Here's something I just learned about illusionists in 1st edition that doesn't sit quite right with me: they don't have to use read magic to read illusionist spells in books and scrolls. According to the AD&D1 DMG, illusion spells are written in a secret tongue taught to all illusionists during their apprenticeship.
I never knew this because, in my entire gaming history, nobody I've ever played with has rolled up an illusionist, and I'm pretty sure that specialist wizards in AD&D2 all work exactly like normal mages when it comes to read magic. (2nd edition illusionists included)
For some reason, this little tidbit just doesn't jive with me. (Of course, maybe that's why the minimum starting age for an illusionist is 31 years old vs. magic-user's 26)
I also find that the concept is somewhat contradicted in the DMG's section on scrolls, where all scrolls aside from protection-type scrolls require a read magic spell to decipher.
That leads me to scrolls in general: all scrolls require read magic to decipher except for protection scrolls (which can be read by any character). How is it that classes without access to read magic would be able to create scrolls that can be read by no other means?
A final nitpick on magical writings is that rangers can eventually learn to cast druidic and magic-user spells, but cannot read them from scrolls. Likewise, the thief cannot cast spells, but may read magical scrolls. I suppose the partial education of those classes is sufficient to at least hand-wave the matter.
Since I anticipate tinkering quite a bit with AD&D, I intend to address the issue of magical writing and the use of read magic. My initial idea is thus:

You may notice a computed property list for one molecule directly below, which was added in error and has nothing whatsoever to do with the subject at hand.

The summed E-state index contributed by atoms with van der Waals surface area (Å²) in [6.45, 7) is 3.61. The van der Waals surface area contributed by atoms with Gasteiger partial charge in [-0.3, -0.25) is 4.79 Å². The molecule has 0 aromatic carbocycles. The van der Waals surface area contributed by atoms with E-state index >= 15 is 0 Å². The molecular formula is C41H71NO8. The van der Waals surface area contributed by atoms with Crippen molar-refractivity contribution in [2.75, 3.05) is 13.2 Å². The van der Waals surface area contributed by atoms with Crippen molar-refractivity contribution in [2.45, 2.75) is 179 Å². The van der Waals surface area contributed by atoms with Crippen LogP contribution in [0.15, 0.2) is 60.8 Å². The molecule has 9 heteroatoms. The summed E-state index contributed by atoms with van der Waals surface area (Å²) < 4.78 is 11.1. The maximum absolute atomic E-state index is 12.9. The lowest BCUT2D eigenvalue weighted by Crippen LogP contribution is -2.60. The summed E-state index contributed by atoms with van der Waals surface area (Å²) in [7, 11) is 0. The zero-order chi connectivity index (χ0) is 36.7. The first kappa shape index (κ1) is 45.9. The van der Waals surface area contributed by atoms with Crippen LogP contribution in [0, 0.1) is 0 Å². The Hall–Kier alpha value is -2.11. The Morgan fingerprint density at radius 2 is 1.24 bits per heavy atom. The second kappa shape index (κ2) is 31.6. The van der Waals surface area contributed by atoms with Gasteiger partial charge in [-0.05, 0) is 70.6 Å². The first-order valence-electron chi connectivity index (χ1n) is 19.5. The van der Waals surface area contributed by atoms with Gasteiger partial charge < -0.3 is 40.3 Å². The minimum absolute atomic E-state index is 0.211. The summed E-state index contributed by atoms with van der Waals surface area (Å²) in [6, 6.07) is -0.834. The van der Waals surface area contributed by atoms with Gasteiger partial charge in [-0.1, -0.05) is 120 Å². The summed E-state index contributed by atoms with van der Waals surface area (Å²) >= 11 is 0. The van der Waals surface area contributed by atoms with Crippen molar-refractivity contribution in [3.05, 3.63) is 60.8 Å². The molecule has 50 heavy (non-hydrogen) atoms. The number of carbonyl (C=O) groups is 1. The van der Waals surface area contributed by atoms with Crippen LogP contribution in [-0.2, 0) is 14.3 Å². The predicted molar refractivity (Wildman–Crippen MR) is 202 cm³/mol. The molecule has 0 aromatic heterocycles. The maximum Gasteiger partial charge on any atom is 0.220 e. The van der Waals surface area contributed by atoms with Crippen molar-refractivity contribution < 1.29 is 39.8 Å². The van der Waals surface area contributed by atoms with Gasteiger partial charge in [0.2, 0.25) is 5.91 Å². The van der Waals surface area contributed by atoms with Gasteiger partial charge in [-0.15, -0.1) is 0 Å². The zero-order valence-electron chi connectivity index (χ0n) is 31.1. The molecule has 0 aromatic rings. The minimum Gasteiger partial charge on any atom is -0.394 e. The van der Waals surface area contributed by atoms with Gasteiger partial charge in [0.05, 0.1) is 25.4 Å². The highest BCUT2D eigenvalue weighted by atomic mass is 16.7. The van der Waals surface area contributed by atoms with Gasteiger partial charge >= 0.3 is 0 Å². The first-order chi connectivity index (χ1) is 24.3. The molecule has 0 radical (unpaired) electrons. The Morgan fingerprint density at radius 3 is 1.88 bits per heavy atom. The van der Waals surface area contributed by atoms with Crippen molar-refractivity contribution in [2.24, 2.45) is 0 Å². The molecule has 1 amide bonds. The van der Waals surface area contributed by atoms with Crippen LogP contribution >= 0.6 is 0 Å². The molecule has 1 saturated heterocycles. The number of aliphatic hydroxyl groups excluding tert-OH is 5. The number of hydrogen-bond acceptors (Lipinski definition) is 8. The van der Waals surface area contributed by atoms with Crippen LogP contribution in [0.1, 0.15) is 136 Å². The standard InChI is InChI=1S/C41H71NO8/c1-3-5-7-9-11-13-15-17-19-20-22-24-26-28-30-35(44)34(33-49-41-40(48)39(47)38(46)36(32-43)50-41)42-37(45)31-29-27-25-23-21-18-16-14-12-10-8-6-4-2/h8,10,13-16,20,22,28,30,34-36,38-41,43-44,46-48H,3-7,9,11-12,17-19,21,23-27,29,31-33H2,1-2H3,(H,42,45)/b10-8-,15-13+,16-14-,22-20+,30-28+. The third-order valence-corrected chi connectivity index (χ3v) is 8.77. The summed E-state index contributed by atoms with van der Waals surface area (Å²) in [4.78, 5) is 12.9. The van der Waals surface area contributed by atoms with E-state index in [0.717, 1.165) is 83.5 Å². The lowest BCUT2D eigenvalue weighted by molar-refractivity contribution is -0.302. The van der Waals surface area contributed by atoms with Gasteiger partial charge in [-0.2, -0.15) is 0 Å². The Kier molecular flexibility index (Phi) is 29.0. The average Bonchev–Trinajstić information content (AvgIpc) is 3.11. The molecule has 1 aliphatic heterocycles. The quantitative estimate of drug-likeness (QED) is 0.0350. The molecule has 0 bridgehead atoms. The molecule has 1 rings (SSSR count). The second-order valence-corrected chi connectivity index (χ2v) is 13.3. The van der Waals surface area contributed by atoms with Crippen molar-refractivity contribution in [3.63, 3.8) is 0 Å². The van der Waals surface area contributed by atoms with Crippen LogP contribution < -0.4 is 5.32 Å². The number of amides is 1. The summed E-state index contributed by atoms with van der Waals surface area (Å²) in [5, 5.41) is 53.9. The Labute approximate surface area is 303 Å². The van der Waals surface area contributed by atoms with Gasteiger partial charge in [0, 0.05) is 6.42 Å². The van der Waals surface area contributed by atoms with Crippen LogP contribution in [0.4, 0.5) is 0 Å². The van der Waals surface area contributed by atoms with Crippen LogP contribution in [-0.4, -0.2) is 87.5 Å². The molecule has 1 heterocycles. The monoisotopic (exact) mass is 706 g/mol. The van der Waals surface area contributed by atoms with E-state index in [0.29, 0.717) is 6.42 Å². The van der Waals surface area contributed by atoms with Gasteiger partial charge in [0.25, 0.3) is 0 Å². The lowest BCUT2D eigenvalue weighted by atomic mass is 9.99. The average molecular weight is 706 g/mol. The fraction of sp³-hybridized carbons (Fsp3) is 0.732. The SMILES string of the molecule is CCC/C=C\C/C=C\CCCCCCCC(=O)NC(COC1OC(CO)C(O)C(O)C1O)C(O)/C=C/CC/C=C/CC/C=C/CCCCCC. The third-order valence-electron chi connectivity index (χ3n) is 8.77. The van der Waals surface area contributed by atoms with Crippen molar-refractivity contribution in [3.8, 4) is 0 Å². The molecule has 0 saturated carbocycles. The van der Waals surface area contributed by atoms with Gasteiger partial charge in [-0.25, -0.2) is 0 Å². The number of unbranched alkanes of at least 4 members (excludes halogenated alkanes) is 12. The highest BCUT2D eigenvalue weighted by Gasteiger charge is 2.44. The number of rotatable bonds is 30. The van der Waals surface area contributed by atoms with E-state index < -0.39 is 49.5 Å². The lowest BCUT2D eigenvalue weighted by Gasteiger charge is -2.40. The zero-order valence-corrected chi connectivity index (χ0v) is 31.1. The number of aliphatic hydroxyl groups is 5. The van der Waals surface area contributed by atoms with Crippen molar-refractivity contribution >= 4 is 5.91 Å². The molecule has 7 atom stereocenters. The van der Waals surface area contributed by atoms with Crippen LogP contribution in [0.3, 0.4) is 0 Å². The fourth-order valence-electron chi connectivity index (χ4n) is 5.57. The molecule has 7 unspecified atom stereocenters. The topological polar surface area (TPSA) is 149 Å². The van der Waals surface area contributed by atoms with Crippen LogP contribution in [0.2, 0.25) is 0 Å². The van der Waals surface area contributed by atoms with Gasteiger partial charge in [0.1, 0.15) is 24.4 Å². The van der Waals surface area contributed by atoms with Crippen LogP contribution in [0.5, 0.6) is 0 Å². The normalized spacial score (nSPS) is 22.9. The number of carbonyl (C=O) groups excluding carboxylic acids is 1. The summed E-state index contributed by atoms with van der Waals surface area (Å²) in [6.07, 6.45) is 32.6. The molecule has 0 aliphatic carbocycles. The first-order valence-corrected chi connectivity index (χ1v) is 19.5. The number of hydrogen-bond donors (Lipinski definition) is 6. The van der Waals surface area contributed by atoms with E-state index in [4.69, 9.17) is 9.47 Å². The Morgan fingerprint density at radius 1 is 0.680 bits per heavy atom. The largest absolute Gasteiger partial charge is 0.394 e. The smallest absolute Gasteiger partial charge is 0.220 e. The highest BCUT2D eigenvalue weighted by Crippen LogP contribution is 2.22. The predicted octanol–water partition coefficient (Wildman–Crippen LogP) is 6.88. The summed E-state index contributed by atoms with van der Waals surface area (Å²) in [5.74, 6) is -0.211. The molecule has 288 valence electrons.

Magic-users will have a secret set of written language much like illusionists do. This allows them to decipher magical scrolls and writings, but only up to the level they can cast. A 3rd level magic-user who finds a scroll with web can read the scroll without magical aid, but he cannot comprehend a spell with fireball on it because his understanding of magical writings is insufficient to comprehend a 3rd level spell. The old read magic spell becomes something of a translator-type spell: the magic-user can use it to reveal the nature of spells beyond his comprehension. He could then read scrolls or even copy a higher level spell into his spellbook, although he'd still be unable to memorize it until he reached the proper level. Read magic would also allow him to determine the nature of an illusionist, clerical, or druidic scroll, including what spell it is, though of course he would still be unable to use it.
Druidic spells would be written in the druidic language. Characters who have somehow managed to learn that secret tongue (an assassin, for instance) would be unable to cast the spell regardless because they have no connection to the powers of nature.
Clerical scrolls are written in a church dialect that all clerics learn during their seminary, something akin to Latin in the medieval church. While non-clerical religious scholars or curious academics might be able to learn this language, they lack to training to connect to the divine and thus the scroll can't be employed as a spell.
Illusionist spells will remain written in the secret illusionist language, readable and usable only by illusionist characters.
An additional rule I am contemplating is that the reverse of read magic, undetectable magic, be made permanent in duration, or perhaps it lasts one year per level or is particularly long lived. It renders magical writing unreadable until read magic is employed.
It occurs to me that the format of a spell is most likely different on a scroll than it is in a spellbook: the writing is charged with energy and I see it as a sort of "magical shorthand." (For magic-user and illusionist scrolls, that is...the idea isn't applicable to clerics and druids as they lack spellbooks.) Magic-users and illusionist still have to make a "chance to learn spell" roll if they desire to copy the scroll into their book, because they have to essentially reverse engineer the true version of the spell from the magical shorthand. For copying a spell of higher level than what one can cast, I would impose a penalty of -10% per level difference.
The spell comprehend languages cannot be used to decipher a magic-user or illusionist scroll, as I see those languages as more of a system of mathematics or scientific formula than I do an actual language that one could communicate in.
I think we've got ourselves a workable system, folks.